The Sun Down Motel by Simone St. James (Suspense) I looked up the “best thrillers” via a Google search and found this one. After reading a few chapters, I could tell why it was on there. This is a must read for a slow-burn thriller lover. I would absolutely LOVE to see this turned in a TV mini-series. The characters and how St. James weaves together two decades creates a perfect read.

Too Late by Colleen Hoover (Fiction) I read this over Thanksgiving at my in-laws. It was once again a typical Hoover novel. This one has a bit of a suspense mode to it and a few endings. If you are triggered by emotional abuse and rape, I don’t recommend this one.

Evidence of the Affair by Taylor Jenkins Reid (Short-story Fiction) This short story has me ready to write something similar! Reid tells this sad story via letter of two people who’s spouses are in an affair. For a short story, there is so much emotion. Take an hour and read this, trust me.

The Family Upstairs by Lisa Jewell (Suspense) Eh, honestly not impressed. I loved the other two novels by Jewell, but this one did not compare. There wasn’t really an ending – nothing was solved for me. There was so much buildup for it to just abruptly end.

The Searcher by Tana French (Suspense-ish) This was a very slow book. I found this book on a list of someone’s top suspense books. It fell very short for me. The setting is in Ireland (as is the author) so the dialogue was spoken with Irish slang that got hard to follow – there is a LOT of dialogue/prose in this book. Also, I don’t see where the suspense came into play. It was more a detective story with an obvious ending. The biggest twist was around the character of Trey and even that wasn’t earth-shattering for me. It’s a good read, but I don’t think I would recommend.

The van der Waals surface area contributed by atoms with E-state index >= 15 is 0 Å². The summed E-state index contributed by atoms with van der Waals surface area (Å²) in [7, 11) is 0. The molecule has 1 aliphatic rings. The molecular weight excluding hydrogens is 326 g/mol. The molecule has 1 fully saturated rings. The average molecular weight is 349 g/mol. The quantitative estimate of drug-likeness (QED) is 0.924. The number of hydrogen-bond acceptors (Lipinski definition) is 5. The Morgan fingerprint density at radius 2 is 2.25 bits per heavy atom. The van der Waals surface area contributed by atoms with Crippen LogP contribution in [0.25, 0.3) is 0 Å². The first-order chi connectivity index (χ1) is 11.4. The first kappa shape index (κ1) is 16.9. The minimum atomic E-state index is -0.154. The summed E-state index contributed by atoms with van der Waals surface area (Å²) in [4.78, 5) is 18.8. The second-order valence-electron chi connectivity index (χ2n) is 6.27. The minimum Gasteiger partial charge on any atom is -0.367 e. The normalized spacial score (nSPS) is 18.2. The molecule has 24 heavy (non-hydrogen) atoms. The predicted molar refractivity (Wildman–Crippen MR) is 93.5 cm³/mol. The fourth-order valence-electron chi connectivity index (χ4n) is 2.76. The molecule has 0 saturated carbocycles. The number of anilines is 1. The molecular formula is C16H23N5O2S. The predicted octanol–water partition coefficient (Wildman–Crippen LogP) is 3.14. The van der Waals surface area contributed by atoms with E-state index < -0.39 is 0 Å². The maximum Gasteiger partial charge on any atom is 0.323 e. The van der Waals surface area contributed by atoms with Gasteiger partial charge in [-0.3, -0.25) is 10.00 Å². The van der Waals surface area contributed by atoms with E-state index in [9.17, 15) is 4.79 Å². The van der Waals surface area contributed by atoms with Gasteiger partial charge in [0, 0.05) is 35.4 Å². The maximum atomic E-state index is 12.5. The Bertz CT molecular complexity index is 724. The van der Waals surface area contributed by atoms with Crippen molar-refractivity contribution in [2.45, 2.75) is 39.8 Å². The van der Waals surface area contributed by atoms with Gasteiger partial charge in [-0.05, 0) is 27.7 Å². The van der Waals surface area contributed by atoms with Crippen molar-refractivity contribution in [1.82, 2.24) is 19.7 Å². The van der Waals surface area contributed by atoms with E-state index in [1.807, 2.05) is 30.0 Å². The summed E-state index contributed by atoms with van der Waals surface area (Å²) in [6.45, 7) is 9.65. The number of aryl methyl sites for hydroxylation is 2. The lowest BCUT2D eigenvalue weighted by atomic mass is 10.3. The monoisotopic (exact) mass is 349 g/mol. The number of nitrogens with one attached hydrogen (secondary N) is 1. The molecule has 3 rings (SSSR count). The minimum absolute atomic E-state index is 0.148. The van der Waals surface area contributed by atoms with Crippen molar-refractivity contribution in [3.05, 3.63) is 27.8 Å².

We Were Never Here by Andrea Bartz (Suspense) I’ve taken a little time off of my Reese Witherspoon book club picks, but I saw this on sale at Target the other week and had to purchase. I started and finished this in 24 hours. I could.not.put.it.down. Wow – I’m not sure if I loved this one more because of the let down The Searcher was for me or if it was really that good, but I LOVED this one.

It Happened One Summer by Tessa Bailey (Romance/Smut) Based on the genre, I knew this book would not have much of a story line. Vivid scenes, but obvious story line. I have seen this one all over TikTok and it was on sale for my Kindle one day which was the only reason I read it. I definitely prefer something with more taste, but this was an easy, decent one-day read.

Theme Music by T. Marie Vandelly (Suspense) I also got this one from TikTok – in fact I put it on my Christmas list strictly because I only saw this pop up with one account – so I knew it was not popularized and that I would most likely LOVE IT. Boy did I ever. Definitely gore-y scenes, but wow you it has you mind f***ed. I was able to figure out the whodunit halfway through, but it was still good. I highly recommend.

70 books read in 2021!!!

We are getting there, right?

Does anyone else ever feel like you take steps forward only to find yourself spiraling backwards? These past few months have been amazing for me (yes, despite the global pandemic). I got married to the love of my life and we bought a house together. I also started juicing and taking care of my body. I should be the happiest person in the world, right?

I am a very emotional person, I can admit that. I feel everything and react emotionally before I would ever react logically. It feels like I have more ups and downs in a day than a person has in a lifetime (a bit of an exaggeration, but you get my point). I am not depressed though, by any means. In fact, I have never been happier. It just feels like I need to feel all of the other emotions instead of just the happy ones. Does that make sense?